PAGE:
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The Russian Revolution 1917

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GCSE Coursework: The Russian Revolution 1917 Joseph Fitzpatrick History - Mr. Vere a) Explain Rasputin's Contribution to the collapse of Tsarism It has been argued by many historians that Grigori Rasputin played a vital role in the fall from power of the Tsar and his family, and therefore also played an important role in the complete collapse of Tsarism in Russia, and the later rise of communism. He had a lot of involvement with the Russian royal family, and it is often disputed whether or not he wanted the Russian government to fall, and also whether or not the role he played in the fall was all-important. Although there is significant evidence which portrays Rasputin as an "evil" figure, causing destruction in his wake, most of the evidence suggests that in this situation he was actually quite innocent, guilty of nothing other than mildly extravagant debauchery. Rasputin came from a very religious, somewhat superstitious Siberian background. He was brought up in a way that assured he would believe in the divinity of the family of the Tsar. Furthermore, due to his dedicated belief in his religion, it is extremely unlikely that he would have done anything in order to purposefully damage the political structure of his native country. It can be argued that his illegitimate sexual behaviour proves his deceptiveness. However, most evidence shows us that Rasputin had a strange belief that through sin, one can become closer to God. If this is true, then it is improbable that he would have made any kind of endeavours to seize any power in Russia. ...read more.


This was yet another foolish decision, as it was clear the people wanted peace. The decision to carry on fighting only meant more mutinies, more famine, and more casualties. Therefore, less popularity for the government. Many peasants didn't believe in any serious communism, however, almost all peasants wanted to own their own land; at least enough that they could get a decent living from. However, the government made the decision to leave the land in the hands of the current property owners, thus turning the support of the working class against themselves. The soviets and the provisional government agreed to co-operate in order to help the country to become stable again, and in the hopes that one day the country could prosper again. However, a lot of soviet members strongly disliked co-operation with the provisional government, and yearned for communism. This proved a bad decision on the part of the provisional government, as the soviets already had a lot of legitimate political power when Lenin uttered his famous words "all power to the soviets". However, it is also arguable that the provisional government were not strong enough to have destroyed the soviets, even in the early stages. The provisional government also agreed with the soviets on the topics of freedom of speech and the press: a move the government hoped would increase national levels of trust, as well as allowing the people the right to form unions or strike if they wished, and for elections to be fair and a constitution to be drawn up. However, these decisions just increased the power and the popularity of the soviets, which would later be the downfall of the provisional government. ...read more.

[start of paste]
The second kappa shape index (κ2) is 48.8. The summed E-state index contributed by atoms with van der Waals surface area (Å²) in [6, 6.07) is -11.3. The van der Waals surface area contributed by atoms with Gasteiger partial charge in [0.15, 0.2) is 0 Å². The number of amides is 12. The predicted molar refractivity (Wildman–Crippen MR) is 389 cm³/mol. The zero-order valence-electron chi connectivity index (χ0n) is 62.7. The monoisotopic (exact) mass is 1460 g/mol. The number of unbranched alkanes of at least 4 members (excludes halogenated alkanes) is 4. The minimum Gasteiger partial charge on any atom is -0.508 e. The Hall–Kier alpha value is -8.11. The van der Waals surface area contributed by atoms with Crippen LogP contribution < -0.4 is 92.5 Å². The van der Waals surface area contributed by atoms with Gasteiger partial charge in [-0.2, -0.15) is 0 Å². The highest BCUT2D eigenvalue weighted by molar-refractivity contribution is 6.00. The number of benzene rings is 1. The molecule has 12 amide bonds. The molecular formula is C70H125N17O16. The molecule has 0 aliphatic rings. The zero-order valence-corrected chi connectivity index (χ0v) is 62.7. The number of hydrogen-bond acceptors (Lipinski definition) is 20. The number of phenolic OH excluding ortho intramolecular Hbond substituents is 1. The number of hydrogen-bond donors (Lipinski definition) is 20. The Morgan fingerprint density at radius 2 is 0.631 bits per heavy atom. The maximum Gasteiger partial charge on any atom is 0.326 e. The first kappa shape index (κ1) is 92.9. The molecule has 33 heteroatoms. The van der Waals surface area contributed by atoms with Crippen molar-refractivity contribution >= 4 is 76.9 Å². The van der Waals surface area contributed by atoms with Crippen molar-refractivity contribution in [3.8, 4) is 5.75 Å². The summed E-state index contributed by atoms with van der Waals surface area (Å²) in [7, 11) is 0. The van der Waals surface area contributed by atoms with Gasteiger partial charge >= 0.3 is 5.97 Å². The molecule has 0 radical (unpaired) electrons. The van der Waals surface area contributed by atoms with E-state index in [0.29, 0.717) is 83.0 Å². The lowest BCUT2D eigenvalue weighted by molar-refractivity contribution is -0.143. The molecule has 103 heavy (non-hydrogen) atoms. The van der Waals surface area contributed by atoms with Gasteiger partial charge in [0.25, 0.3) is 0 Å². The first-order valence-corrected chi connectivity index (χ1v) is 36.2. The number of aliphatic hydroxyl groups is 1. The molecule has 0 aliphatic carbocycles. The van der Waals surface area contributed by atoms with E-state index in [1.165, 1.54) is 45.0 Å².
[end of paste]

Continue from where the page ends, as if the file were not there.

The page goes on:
come out lucky, the Bolshevik party would have been left in the shade, waiting for their opportunity to seize power - an opportunity which might not have come around again. They just happened to be fortunate enough that all of these parties were extremely weak and incapable of achieving such ends. The Cadets already had all the power they wanted, and were happy with it, so weren't in any particular hurry to make any major changes - much to the distaste of the general public. The Social Revolutionaries were too 1-dimensional. The only major policy that they had was for land reform, and the public wanted more. Also, the party was too diverse geographically. And finally, the Mensheviks didn't believe that Russia was ready for such changes yet, and therefore had no action to go through with. However, this factor, like the others, rely on the other 3 factors in a web of causation. It is arguable that the reason these parties were so weak was because none of them had a strong, risk-taking, intelligent leader like Lenin. Also, it is very possible that they failed due an overwhelming amount of bad luck. Finally, it is probable that the main weakness of each of these 3 parties was the fact that they were not as good at propaganda, and certainly did not have more popular policies, than the Bolshevik party. At the end of the day, it is very unlikely that the Bolsheviks would have managed to have taken power if any of these 4 factors were taken away, and was extremely unlikely that they would have done it so quickly, and retained power for so long. ...read more.

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